Published by the Students of Johns Hopkins since 1896
October 24, 2020

CSC webinar chronicles Baltimore's history of racism and activism

By ELIZABETH RAPHAEL | October 9, 2020

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COURTESY OF LEELA GEBO

The Center for Social Concern holds Civic Sessions to introduce students to the Baltimore community.

The Center for Social Concern (CSC) hosted a virtual webinar titled “Baltimore History and Social Justice” as a part of its Civic Sessions on Tuesday, Oct. 6. The session was co-hosted by Gerrod Williamson, a student leadership specialist at the CSC, and Eli Lopatin, assistant director of civic leadership.

The CSC’s Civic Sessions are meant to introduce students to the Baltimore community. Misti McKeehen, executive director of the CSC, explained during the webinar that the CSC has had to get creative with its programming during the virtual semester. 

“[The CSC is] focused on ensuring that you all as students can make a lifelong commitment to active citizenship, and we do that through education, action and reflection,” she said. “In a COVID world, action is a lot harder right now, so we’re really focusing heavily on the education and reflection components.”

Lopatin and Williamson focused the session on Baltimore’s history of racial segregation, beginning with Maryland’s origins as a border state between the North and the South prior to and during the Civil War. They highlighted that the state continues with its history of redlining, noting Baltimore’s role in the civil rights movement of the 1960s and the uprising following the police killing of Freddie Gray in 2015.

“There was this sort of dark, systemically racist past of Baltimore, but in this presentation we want to talk about the positives that came from the city and led off of that past and the strong black population and presence in the city,” Lopatin said.

Williamson discussed a number of positive social initiatives from the ‘60s and ‘70s that have continued to the present through the legacy of individuals, such as former Supreme Court Justice Thurgood Marshall, and institutions that still exist today, including the nation’s oldest remaining African-American publishing house, Black Classic Press.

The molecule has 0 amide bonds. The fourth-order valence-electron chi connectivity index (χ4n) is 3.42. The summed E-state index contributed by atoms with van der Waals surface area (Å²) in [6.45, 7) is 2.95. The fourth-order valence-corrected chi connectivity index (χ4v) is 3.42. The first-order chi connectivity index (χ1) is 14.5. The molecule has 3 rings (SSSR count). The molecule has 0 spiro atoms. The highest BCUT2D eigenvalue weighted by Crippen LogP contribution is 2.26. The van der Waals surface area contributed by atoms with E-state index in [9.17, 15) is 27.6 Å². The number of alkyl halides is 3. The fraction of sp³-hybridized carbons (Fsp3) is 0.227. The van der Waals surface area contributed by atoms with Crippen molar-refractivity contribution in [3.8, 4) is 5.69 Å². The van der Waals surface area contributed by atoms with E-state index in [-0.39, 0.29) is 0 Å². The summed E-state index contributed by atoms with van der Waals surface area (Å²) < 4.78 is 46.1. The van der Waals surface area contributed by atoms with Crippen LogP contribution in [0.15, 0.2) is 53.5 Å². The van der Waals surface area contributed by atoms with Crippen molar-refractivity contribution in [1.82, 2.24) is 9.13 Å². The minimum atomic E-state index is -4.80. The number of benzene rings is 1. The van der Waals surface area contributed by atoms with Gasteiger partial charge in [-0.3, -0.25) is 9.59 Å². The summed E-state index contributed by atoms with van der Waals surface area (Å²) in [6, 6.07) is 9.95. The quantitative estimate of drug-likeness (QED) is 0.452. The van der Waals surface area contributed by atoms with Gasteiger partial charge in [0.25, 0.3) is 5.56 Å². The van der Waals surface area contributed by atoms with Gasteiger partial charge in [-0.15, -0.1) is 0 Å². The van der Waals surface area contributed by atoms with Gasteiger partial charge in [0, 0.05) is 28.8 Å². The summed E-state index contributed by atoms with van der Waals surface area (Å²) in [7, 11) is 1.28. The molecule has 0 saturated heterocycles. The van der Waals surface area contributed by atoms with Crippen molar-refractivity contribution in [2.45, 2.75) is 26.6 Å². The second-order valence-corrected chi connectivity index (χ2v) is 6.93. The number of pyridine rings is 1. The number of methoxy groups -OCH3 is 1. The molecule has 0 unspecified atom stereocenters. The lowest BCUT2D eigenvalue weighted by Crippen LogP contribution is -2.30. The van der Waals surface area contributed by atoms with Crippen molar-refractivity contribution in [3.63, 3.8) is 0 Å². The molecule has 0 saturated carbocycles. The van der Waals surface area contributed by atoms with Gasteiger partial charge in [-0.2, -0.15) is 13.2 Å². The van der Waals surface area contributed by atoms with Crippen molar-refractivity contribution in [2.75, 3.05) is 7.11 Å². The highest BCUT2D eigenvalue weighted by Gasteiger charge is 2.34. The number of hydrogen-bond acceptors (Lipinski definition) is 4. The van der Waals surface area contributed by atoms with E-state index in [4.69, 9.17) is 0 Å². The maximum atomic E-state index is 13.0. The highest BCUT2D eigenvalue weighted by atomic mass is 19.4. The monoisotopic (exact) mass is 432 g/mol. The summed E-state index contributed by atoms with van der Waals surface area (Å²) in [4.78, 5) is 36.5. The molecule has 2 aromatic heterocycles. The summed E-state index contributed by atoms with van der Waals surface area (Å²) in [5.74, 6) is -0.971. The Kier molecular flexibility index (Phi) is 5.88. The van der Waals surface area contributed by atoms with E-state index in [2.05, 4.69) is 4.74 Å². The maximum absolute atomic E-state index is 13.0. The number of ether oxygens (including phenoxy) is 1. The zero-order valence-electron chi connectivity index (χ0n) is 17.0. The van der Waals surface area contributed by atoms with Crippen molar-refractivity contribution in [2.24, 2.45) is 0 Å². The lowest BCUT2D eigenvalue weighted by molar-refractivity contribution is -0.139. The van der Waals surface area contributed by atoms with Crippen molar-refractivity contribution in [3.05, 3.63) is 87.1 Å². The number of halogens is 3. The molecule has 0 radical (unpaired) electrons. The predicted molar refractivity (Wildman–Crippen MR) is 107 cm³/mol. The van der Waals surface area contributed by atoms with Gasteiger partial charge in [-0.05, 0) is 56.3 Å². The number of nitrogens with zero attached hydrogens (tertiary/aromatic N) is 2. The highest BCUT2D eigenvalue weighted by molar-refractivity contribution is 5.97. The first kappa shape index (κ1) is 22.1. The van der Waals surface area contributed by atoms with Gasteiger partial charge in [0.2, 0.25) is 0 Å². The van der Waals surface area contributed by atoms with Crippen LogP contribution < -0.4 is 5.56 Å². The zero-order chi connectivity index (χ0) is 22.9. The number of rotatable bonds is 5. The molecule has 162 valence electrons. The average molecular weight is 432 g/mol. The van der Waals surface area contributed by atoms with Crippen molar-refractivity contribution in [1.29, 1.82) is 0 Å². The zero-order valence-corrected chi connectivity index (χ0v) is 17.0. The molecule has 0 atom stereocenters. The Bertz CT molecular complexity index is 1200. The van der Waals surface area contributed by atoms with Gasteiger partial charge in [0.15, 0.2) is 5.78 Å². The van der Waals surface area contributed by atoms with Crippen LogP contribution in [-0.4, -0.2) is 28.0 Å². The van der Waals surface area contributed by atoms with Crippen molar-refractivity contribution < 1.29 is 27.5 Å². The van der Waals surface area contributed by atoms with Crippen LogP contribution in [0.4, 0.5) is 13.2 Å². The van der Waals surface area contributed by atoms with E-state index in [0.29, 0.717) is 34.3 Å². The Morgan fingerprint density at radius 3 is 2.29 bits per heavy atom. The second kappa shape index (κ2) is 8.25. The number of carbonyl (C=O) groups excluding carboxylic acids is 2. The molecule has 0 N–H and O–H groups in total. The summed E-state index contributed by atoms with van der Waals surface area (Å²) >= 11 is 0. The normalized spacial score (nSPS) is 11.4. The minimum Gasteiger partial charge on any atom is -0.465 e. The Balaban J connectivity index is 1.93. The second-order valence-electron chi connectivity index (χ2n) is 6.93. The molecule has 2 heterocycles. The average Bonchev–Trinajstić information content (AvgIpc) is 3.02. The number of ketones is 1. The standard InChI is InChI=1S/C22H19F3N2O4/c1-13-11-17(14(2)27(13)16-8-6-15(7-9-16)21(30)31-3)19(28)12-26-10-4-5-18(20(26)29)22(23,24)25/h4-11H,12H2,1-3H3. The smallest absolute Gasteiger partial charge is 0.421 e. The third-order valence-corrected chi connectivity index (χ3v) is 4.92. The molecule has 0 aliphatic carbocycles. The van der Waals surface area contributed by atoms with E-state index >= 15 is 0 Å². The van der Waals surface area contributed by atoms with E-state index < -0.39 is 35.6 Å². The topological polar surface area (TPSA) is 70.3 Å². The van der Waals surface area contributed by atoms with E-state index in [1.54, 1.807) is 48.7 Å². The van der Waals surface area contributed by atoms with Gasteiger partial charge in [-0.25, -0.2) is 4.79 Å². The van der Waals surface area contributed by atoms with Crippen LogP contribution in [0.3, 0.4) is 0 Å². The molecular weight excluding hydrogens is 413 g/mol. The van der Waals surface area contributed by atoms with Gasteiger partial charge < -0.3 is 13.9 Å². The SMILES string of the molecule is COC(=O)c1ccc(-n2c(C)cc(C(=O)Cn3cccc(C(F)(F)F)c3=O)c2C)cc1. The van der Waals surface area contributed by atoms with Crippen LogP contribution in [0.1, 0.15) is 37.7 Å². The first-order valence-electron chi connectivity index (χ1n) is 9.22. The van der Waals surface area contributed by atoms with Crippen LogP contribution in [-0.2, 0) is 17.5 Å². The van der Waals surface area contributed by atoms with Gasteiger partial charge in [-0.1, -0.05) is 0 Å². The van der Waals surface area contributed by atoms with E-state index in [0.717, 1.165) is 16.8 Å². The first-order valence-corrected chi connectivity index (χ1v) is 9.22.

“Even in the midst of redlining, racism, segregation and disenfranchisement, there was still this heartbeat within Baltimore City to right wrongs,” Williamson said.

In an interview with The News-Letter, sophomore Sooyeon Park, a Los Angeles native, stated that she realized that she wanted to get to know her new home in Baltimore after her first year at Hopkins. She had the chance to do so virtually with the CSC’s summer sessions.

“Over the summer I took these civic sessions and realized that I didn’t know a lot about [my new Baltimore community]. I wanted to learn more, get involved with the community and see where that will take me,” she said.

Now, as a teaching assistant for the University’s Arrive and Thrive course, Park is focusing her service toward mentorship. 

Sophomore Cionne Gates, who serves on the board for Alpha Phi Omega, has been virtually tutoring and phone banking prior to the upcoming election. 

“While we are virtual, we still require a certain number of service hours,” she said. “Every week I spend a few hours calling people from a designated city, asking if they are registered to vote and making sure we can get that information out to people who need it.”

The speakers also discussed opportunities for improvement and involvement in Baltimore, listing organizations such as 21st Century Schools, Baltimore Ceasefire and the Farm Alliance of Baltimore. 

Williamson once again emphasized the self-sufficiency and leadership within the city that is evident in these proposed solutions. 

“Something I appreciate about Baltimore is that we know we are a city with problems, but that doesn’t keep anybody from loving Baltimore and doesn’t keep us from being invested in the city,” Williamson said.

Williamson asked participants to share a word or phrase that they most closely associated with Baltimore. 

For these individuals, Baltimore brought words such as “home,” “community” or “neighborhood” to mind. For others, Baltimore is most closely associated with crab, Old Bay Seasoning and the Ravens.

“All the words you said combine for me to mean ‘family,’“ Williamson said.

The CSC will continue its Civic Sessions throughout the fall with registration open to all students

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